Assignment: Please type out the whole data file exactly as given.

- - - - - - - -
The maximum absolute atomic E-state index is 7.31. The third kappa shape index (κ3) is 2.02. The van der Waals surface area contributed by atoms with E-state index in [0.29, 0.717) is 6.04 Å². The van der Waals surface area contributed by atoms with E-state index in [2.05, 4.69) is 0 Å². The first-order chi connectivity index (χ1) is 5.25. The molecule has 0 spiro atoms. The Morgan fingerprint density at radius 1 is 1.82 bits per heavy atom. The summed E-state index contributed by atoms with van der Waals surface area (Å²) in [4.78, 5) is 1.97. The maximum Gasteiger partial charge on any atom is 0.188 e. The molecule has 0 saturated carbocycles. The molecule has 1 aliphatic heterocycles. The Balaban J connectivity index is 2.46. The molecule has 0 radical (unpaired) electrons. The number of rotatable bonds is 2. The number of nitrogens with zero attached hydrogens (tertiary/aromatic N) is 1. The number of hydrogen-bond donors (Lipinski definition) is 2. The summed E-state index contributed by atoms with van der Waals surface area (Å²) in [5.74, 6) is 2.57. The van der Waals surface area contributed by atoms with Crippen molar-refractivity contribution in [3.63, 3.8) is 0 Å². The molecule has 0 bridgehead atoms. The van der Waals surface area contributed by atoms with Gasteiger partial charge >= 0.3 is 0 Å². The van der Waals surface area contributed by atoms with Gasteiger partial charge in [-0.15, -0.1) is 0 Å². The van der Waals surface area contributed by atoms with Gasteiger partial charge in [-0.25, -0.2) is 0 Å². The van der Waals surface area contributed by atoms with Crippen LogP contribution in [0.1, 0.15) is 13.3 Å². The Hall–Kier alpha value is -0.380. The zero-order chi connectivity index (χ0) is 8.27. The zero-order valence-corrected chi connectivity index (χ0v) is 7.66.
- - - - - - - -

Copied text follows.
The maximum absolute atomic E-state index is 7.31. The third kappa shape index (κ3) is 2.02. The van der Waals surface area contributed by atoms with E-state index in [0.29, 0.717) is 6.04 Å². The van der Waals surface area contributed by atoms with E-state index in [2.05, 4.69) is 0 Å². The first-order chi connectivity index (χ1) is 5.25. The molecule has 0 spiro atoms. The Morgan fingerprint density at radius 1 is 1.82 bits per heavy atom. The summed E-state index contributed by atoms with van der Waals surface area (Å²) in [4.78, 5) is 1.97. The maximum Gasteiger partial charge on any atom is 0.188 e. The molecule has 0 saturated carbocycles. The molecule has 1 aliphatic heterocycles. The Balaban J connectivity index is 2.46. The molecule has 0 radical (unpaired) electrons. The number of rotatable bonds is 2. The number of nitrogens with zero attached hydrogens (tertiary/aromatic N) is 1. The number of hydrogen-bond donors (Lipinski definition) is 2. The summed E-state index contributed by atoms with van der Waals surface area (Å²) in [5.74, 6) is 2.57. The van der Waals surface area contributed by atoms with Crippen molar-refractivity contribution in [3.63, 3.8) is 0 Å². The molecule has 0 bridgehead atoms. The van der Waals surface area contributed by atoms with Gasteiger partial charge >= 0.3 is 0 Å². The van der Waals surface area contributed by atoms with Gasteiger partial charge in [-0.15, -0.1) is 0 Å². The van der Waals surface area contributed by atoms with Gasteiger partial charge in [-0.25, -0.2) is 0 Å². The van der Waals surface area contributed by atoms with Crippen LogP contribution in [0.1, 0.15) is 13.3 Å². The Hall–Kier alpha value is -0.380. The zero-order chi connectivity index (χ0) is 8.27. The zero-order valence-corrected chi connectivity index (χ0v) is 7.66.